When Serge Brunoni (1938-2020) arrived in Quebec, a career in the arts was the last of his concerns. Like most immigrants of his day, a new land meant new challenges, the unknown and a fresh start.
Of course, like many immigrants, this was not his first challenge.
Born in France just before the Second World War, his early childhood was obviously marked by the uncertainties and privations inherent to the occupation of his country. This did not prevent little Serge from discovering a passion and a talent for drawing that he practiced furiously throughout his childhood.
Like all the young French men of his time, Brunoni had to go through military service, a task he accomplished with pleasure seeing it as an adventure.
Following his service, he joined the Society of Works and Topographic Studies (S.A.T.E.T.), which worked on the construction of a railroad in Africa. He would spend three years living in the jungle, happy to indulge in his taste for adventure. To this day, he still regales everyone who would listen with anecdotes on the subject!
He arrived in Quebec in 1963 and, following the advice of local people, chose Trois-Rivières as his home port. In the years that followed, Brunoni worked in different jobs ranging from cook to encyclopedia salesman.
It is in 1969 that his wife offers him a box of colors and brushes and that he discovers what will become his passion; his reason for living. He became a professional painter from 1972.
Brunoni draws his influences from several sources. A scholar of art and philosophy, he uses his knowledge and his thirst for new ideas to reach creative summits that have been constantly renewed for fifty years now!
For the casual spectator, it may looks like the artist is sticking to some older artistic conventions and principles. That would be grossly misunderstanding the work of a painter for whom the poetry of his adopted country is constantly reborn in artistic explorations that owe as much to American impressionism as to expressionist painters such as Kandinsky or Alwar Cawén.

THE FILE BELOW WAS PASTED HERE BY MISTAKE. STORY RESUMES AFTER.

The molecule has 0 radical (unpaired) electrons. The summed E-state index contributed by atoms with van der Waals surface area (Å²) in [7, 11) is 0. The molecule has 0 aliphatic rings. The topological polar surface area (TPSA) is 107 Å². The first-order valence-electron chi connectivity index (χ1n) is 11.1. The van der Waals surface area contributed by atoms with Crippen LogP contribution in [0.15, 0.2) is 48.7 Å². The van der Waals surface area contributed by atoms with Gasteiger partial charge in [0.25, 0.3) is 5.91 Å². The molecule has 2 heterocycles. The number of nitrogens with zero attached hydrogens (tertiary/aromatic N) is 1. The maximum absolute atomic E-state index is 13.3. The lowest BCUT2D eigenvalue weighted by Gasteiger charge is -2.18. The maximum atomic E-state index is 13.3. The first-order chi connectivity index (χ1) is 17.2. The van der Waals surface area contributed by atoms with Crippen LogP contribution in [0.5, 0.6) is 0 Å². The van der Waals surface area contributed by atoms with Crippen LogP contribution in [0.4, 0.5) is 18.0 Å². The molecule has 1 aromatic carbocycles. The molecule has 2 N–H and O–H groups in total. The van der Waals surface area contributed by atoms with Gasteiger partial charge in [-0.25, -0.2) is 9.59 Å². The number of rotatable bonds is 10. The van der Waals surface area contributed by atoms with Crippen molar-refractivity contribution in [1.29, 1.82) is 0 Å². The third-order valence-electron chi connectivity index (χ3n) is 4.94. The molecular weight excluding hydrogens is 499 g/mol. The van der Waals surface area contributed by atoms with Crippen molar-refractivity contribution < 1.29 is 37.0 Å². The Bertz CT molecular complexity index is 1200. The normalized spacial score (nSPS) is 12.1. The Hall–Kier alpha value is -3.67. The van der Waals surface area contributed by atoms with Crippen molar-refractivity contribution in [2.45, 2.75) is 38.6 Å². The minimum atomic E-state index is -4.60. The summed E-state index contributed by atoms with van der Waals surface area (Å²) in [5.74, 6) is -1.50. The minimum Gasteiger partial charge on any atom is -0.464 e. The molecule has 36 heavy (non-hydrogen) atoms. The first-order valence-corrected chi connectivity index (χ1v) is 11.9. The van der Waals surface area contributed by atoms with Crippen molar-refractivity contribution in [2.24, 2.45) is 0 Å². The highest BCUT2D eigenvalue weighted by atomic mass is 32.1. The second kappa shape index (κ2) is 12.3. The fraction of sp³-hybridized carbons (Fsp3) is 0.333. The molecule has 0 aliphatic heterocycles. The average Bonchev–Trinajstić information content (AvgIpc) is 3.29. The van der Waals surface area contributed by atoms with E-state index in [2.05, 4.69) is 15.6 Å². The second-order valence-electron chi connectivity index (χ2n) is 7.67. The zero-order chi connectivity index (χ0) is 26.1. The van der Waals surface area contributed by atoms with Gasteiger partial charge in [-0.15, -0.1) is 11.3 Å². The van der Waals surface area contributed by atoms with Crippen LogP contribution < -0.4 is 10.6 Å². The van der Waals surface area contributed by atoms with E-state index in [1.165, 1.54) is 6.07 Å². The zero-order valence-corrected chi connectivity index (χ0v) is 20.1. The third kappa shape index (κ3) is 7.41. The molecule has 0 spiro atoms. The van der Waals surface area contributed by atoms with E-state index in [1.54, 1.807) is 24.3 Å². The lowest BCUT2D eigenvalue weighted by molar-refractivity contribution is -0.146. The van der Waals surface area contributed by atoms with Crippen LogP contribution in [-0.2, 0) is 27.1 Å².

His vision of Quebec’s great outdoors may be reminiscent of René Richard, but the economy of means he is able to demonstrate brings him closer to Elaine de Kooning or even minimalist painters, taking a page from Ludwig Mies van der Rohe’s “less is more” philosophy… In fact, with Brunoni, the immediacy of the gesture betrays poetry while retaining the essential of a well thought out artistic approach. The apparent free form of Brunoni’s painting is firmly anchored in a cerebral understanding art into an apparently playful and almost automatic approach.
His interpretation of the city betrays the love / hate relationship he maintains with major cities. The busy tangle of actors in the moments he stages, the complex and sometimes almost anarchic compositions that populate the immense paintings he favors and the apparent casualness that transpires from Brunoni’s urban work bring the viewer to an almost claustrophobic pictorial universe that reveal the artist’s need for wide open spaces.
For those who have the pleasure and the honor of knowing Serge Brunoni, he is an inspiration and a source of questions ever renewed. Generous by nature, he never hesitates to share his latest discoveries, readings and reflections on literally ALL topics!
Unfortunately, a declining health and the fact that he has now reached the age of eighty have made this prolific artist slow down his artistic production. In 2019, however, he continues to amaze by the youth of his brushes and the vivacity of his soul.
History will surely tell us, but a retrospective view of Brunoni’s work easily suggests that he will be one of the few artists to have marked Quebec’s art history and his work will remain in the annals of art long after he is gone.
His work is present in many galleries throughout Canada, all over the world and in a vast number of private and public collections.
Serge left us after a long illness on February 19th 2020.
Other available paintings by Serge Brunoni
Serge Brunoni in the media